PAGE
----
The 5 Pubs to visit in Dublin on fake St. Patrick’s Day

Did you know that St. Patrick’s Day hasn’t always been celebrated on March 17th? Well, at least not in Ireland anyway. 

Back in 2001, there was a major foot-and-mouth outbreak in Ireland and some European countries. With Ireland being such a rural country and farming a big part of the economy, everything ground to a halt as the outbreak was contained (sound familiar?). Unluckily, this all happened in February, and with no end date in sight, the country pushed all official St. Patrick’s Day celebrations from March to May.

Now in 2020, with a global pandemic putting everything in lockdown, Ireland outrightly cancelled everything to do with St. Patrick’s Day. Unlike what happened in 2001, this year there is no official date for when St. Patrick’s Day will get to be “officially” celebrated. As you can imagine, when the day comes, it’s expected that every pub in Dublin is going to be in party mode.

If you’re going to be lucky enough to be visiting Dublin when all this boils over, you’ll want to make sure you have the best day out possible. To do that, you need to avoid the tourist traps and get a feel of what celebrating like a local is all about.

To help with that, we’ve compiled a list, in no particular order, of five of the best pubs to visit on the “unofficial” St. Patrick’s Day. Sure, it may not be quite the same as doing it in March, but it’s going to be one hell of a party. It begins with a local haunt beside one of the world’s most famous colleges.


Trinity College is one of the most popular attractions in the city. Hundreds of thousands of visitors go there every year. Just around the corner from the main entrance is a pub that thousands of those same people unassumingly walk by. Perched on a little corner is Doyle’s; a pub promising nothing more than a decent pint and good company.

The downstairs pub always has a pleasant atmosphere, and at night, the upper floors become one of the tiniest and lively clubs for nearby students to flock to. It doesn’t get mentioned much in tourist guides, but it is well worth making a stop in for one of the freshest pints of Guinness in town.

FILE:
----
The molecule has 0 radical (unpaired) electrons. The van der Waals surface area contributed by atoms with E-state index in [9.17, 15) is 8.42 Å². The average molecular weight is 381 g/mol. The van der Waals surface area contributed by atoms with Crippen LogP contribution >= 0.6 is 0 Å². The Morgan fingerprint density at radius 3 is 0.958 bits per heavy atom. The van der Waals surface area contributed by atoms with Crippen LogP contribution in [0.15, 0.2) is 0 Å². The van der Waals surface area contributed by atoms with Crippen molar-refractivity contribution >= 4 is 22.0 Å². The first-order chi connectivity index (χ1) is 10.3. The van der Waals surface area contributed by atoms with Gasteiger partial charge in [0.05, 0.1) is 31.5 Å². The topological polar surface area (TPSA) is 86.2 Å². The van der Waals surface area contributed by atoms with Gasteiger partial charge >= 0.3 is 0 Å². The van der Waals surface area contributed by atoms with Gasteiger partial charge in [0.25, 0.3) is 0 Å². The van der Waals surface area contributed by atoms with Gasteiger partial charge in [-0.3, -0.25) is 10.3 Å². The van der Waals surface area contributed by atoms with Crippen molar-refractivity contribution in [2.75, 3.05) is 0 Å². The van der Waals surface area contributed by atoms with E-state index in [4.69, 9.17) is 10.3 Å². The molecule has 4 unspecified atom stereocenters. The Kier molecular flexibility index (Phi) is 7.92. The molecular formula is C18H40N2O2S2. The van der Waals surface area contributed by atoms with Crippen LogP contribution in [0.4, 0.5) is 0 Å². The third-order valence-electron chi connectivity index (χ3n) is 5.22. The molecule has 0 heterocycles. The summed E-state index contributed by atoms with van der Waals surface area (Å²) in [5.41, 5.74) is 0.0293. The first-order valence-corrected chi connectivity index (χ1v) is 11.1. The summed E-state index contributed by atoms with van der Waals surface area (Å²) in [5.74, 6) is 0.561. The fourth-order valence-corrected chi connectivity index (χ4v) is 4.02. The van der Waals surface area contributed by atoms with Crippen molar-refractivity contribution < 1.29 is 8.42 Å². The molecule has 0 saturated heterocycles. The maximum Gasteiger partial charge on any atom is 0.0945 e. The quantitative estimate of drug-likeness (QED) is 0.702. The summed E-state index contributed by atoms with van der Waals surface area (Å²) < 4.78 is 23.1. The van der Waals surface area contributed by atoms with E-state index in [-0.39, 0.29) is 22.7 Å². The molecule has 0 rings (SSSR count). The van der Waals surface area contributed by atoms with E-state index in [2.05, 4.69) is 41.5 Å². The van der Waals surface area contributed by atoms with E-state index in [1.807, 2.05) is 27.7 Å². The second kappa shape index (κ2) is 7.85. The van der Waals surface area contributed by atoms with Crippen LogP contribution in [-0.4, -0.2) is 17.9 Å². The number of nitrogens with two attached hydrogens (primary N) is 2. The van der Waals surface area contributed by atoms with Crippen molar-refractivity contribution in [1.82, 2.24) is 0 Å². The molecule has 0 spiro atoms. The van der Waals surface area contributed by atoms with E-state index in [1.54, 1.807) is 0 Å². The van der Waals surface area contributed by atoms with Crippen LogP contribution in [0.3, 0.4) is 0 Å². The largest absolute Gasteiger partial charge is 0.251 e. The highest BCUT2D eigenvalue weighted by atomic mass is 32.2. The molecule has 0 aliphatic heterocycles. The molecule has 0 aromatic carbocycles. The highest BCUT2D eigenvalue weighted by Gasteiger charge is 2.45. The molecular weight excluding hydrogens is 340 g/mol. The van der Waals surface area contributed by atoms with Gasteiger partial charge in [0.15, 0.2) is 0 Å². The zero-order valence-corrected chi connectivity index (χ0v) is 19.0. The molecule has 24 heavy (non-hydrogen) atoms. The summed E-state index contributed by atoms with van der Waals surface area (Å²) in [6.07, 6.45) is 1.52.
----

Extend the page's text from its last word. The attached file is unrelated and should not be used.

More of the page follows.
You’ll want to spend the day like a local as much as possible, and there’s no better place to get that authentic feeling than hitching a seat in the bar in McGowans.

The local pub has been in the Phibsboro area of the city for over sixty years. The neighbourhood has become a trendy spot, with many fancy restaurants and trendy spots thanks to the younger population who live here. McGowan’s pub has stood the test of the time though and provides that quintessential Dublin pub experience that you won’t get in the city centre.

Bad Bobs

There is Tempe Bar on any given day, and then there’s Temple Bar on St. Patrick’s Day. The second everywhere starts opening up again, it is a safe bet everyone is going to descend upon the area in droves to get a drink. If you want to get a feel for what Temple Bar is like on a busy day but prefer to avoid throngs of crowds, Bad Bobs on lower Essex St fits the bill.

Locals prefer to go here if they have to be in Temple Bar as Guinness is cheaper than bars in the main square, and it has a less touristy vibe about the place.

Fitzgerald’s of Sandycove

I don’t know what possesses people to do it, but on days like St. Patrick’s Day and Christmas, Dubliners will flock to Forty Foot in Dun Laoghaire so they can jump in ice-cold water. The small cove is roughly 8 miles south of town. It’s become such an attraction that even Hollywood superstar Matt Damon is visiting while stuck in Ireland during the lockdown.

After jumping in and having a swim, there’s no better way to reward your bravery than a fresh pint, and many locals swear by Fitzgerald’s as the best in the area for a well-earned Guinness and a few packets of Tayto.

The Bernard Shaw

Lastly, I’m going to talk about a Dublin institution that has seen itself upended and relocating. The Bernard Shaw was a tiny little bar in the Portobello area of Dublin that grew over time to become one of the best in the city. It famously had a big blue bus in its beer garden and was where you went if you wanted to see a trendy Dublin bar busy any night of the week.

Sadly, the bar had to close down (the reasons have never been made public, but many assume it was due to rents getting pushed up way too high). Rather than become a relic, they decided to up sticks and relocate in Drumcondra, a lovely little neighbourhood in the north of the city.

It’s a little out of the way, but when fake St. Patrick’s Day happens, there’s no better place to be for the atmosphere alone than here, especially if you prefer funky beats to traditional Irish music.

Raise a glass when this is all over

I hope you keep a note of these bars when you go to visit Dublin, no matter what time of year you can make it. And wherever you are when we decide to have the unofficial St Patrick’s Day, make sure you raise a glass and give cheer that all the craziness has passed.